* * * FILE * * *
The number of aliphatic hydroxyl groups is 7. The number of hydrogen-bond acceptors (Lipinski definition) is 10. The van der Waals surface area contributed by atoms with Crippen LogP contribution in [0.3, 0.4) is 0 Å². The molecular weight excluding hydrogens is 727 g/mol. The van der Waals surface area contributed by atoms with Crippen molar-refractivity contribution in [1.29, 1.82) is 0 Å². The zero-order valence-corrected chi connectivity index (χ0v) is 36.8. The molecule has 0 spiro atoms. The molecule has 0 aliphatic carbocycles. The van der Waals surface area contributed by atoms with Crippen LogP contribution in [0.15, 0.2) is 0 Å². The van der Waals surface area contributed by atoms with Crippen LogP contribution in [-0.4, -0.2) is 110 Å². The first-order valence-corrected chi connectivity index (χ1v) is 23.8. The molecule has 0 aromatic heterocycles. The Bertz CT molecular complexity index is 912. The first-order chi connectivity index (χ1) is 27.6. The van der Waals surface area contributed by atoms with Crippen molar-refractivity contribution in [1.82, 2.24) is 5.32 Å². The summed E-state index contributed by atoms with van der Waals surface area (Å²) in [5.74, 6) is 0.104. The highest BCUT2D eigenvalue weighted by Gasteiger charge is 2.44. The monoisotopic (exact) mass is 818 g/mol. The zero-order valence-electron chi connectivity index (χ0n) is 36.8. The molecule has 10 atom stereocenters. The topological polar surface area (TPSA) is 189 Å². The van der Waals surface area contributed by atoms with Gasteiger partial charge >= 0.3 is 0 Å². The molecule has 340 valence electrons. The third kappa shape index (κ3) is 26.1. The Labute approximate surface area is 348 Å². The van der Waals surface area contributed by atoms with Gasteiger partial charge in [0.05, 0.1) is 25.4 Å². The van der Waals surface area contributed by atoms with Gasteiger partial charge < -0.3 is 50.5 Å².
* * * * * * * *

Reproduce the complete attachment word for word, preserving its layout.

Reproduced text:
The number of aliphatic hydroxyl groups is 7. The number of hydrogen-bond acceptors (Lipinski definition) is 10. The van der Waals surface area contributed by atoms with Crippen LogP contribution in [0.3, 0.4) is 0 Å². The molecular weight excluding hydrogens is 727 g/mol. The van der Waals surface area contributed by atoms with Crippen molar-refractivity contribution in [1.29, 1.82) is 0 Å². The zero-order valence-corrected chi connectivity index (χ0v) is 36.8. The molecule has 0 spiro atoms. The molecule has 0 aliphatic carbocycles. The van der Waals surface area contributed by atoms with Crippen LogP contribution in [0.15, 0.2) is 0 Å². The van der Waals surface area contributed by atoms with Crippen LogP contribution in [-0.4, -0.2) is 110 Å². The first-order valence-corrected chi connectivity index (χ1v) is 23.8. The molecule has 0 aromatic heterocycles. The Bertz CT molecular complexity index is 912. The first-order chi connectivity index (χ1) is 27.6. The van der Waals surface area contributed by atoms with Crippen molar-refractivity contribution in [1.82, 2.24) is 5.32 Å². The summed E-state index contributed by atoms with van der Waals surface area (Å²) in [5.74, 6) is 0.104. The highest BCUT2D eigenvalue weighted by Gasteiger charge is 2.44. The monoisotopic (exact) mass is 818 g/mol. The zero-order valence-electron chi connectivity index (χ0n) is 36.8. The molecule has 10 atom stereocenters. The topological polar surface area (TPSA) is 189 Å². The van der Waals surface area contributed by atoms with Gasteiger partial charge >= 0.3 is 0 Å². The molecule has 340 valence electrons. The third kappa shape index (κ3) is 26.1. The Labute approximate surface area is 348 Å². The van der Waals surface area contributed by atoms with Gasteiger partial charge in [0.05, 0.1) is 25.4 Å². The van der Waals surface area contributed by atoms with Gasteiger partial charge < -0.3 is 50.5 Å².